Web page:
Shortly before it closed, Little River was accused of billing insurers for a high number of tests or expensive tests for out-of-state patients, according to the news outlet Modern Healthcare. Claiming Little River had violated terms of their contracts, insurers have refused to pay its lab claims or have tried to recoup money already paid.
At their peak, lab charges made up 86% of the Rockdale hospital’s gross revenue in 2016 and 45% of the Cameron hospital’s gross revenue in 2017.
Desperate to find a way to make money, other rural hospitals across the country have used such lab billing practices, leading to lawsuits and state investigations.
“Little River saw lab services as expanding its ability to sustain losses that it had on other lines of service. You don’t get high reimbursement rates for Medicaid and certain patients,” said Andrea Cunha, the former general counsel for Little River.
Texas rural hospitals lose about $170 million a year on Medicaid and an estimated $50 million annually on Medicare, according to the Texas Organization of Rural and Community Hospitals.
Little River struggled financially in part because it grew quickly, Cunha said. In recent years, the company had acquired two other hospitals — in Oklahoma and the East Texas city of Crockett — and was working to purchase another hospital, also in Oklahoma. In Milam County, the company contracted with a relatively large number of physicians so that patients could receive a variety of services akin to an urban hospital.
The Cameron hospital was already facing closure because it didn’t have enough people staying there to meet federal requirements, Cunha said. The six-bed hospital on average had fewer than one person per day staying for inpatient care, and federal regulations require an average daily inpatient census of two. The average daily inpatient count at the 21-bed Rockdale hospital hovered around three.
Cumulative admissions to both hospitals decreased 42% between 2013 and 2017, which could also be due in part to changes in federal regulations and reclassification of inpatient procedures.
“As I sit here today, I just don’t think there’s any way a hospital in Milam County can survive. We just don’t have the population,” Young said.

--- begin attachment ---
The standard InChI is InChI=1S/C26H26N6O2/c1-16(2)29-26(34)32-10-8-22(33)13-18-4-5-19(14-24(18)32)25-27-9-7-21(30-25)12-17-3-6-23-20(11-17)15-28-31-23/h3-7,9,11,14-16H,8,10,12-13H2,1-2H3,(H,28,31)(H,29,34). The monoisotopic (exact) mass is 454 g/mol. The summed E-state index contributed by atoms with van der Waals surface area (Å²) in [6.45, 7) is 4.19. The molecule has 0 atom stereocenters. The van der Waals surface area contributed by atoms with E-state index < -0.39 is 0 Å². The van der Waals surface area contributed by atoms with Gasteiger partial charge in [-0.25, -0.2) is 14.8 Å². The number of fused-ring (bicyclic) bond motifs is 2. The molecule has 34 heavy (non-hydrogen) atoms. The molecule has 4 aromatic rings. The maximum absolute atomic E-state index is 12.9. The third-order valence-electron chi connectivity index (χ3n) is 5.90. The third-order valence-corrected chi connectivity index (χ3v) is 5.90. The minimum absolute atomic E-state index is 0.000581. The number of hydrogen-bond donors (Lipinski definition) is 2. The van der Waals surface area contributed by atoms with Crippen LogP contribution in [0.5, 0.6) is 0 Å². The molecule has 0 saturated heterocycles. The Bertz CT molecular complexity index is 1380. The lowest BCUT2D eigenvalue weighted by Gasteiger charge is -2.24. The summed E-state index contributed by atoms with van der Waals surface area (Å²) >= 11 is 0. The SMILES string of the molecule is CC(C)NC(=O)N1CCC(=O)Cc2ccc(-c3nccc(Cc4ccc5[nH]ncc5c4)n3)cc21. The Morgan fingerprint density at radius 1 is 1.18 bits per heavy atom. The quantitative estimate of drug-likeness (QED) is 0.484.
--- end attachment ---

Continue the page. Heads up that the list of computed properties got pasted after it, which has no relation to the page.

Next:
Young and the local chambers of commerce are focused on building the county's economy in hopes of attracting more people. The county is still reeling from the closure of an Alcoa aluminum smelter. The company laid off 820 workers in 2008 and eventually shut down the operation in 2017.
Still, the county's population is holding steady. It was home to just over 25,000 people in 2018, according to Census Bureau estimates, a few hundred more than in the 2010 census.
Milam County markets its central location, within a three-hour drive of San Antonio, Austin and Houston — a reason its hospitals saw so little use. Many residents, especially those who recently retired to the area, drive to the bigger cities for medical care. Depending on where you live in the county, larger hospitals in Temple, Taylor and College Station could be less than an hour away.
Cameron resident Lucille Moss, 75, said she received excellent care through the Baylor Scott & White Health system in Temple.
“What we really need is an urgent care facility,” Moss said. The last time she used the local hospital was 10 years ago when she needed stitches after tripping over an extension cord.
'You just continue to hurt'
When Little River closed, 51-year-old Virginia Hubnik’s rheumatoid arthritis doctor also left. The closest specialist is in Waco, requiring her to take a half-day off work for appointments. Recently, she experienced a painful inflammation near her joints, called bursitis, which she endured for months because she couldn’t make the trip to Waco.
“You just put up with it. You just continue to hurt until you have to go,” Hubnik said.
The county’s seniors and low-income residents who don’t have easy access to transportation stand to suffer the most from the hospital closures, multiple residents said.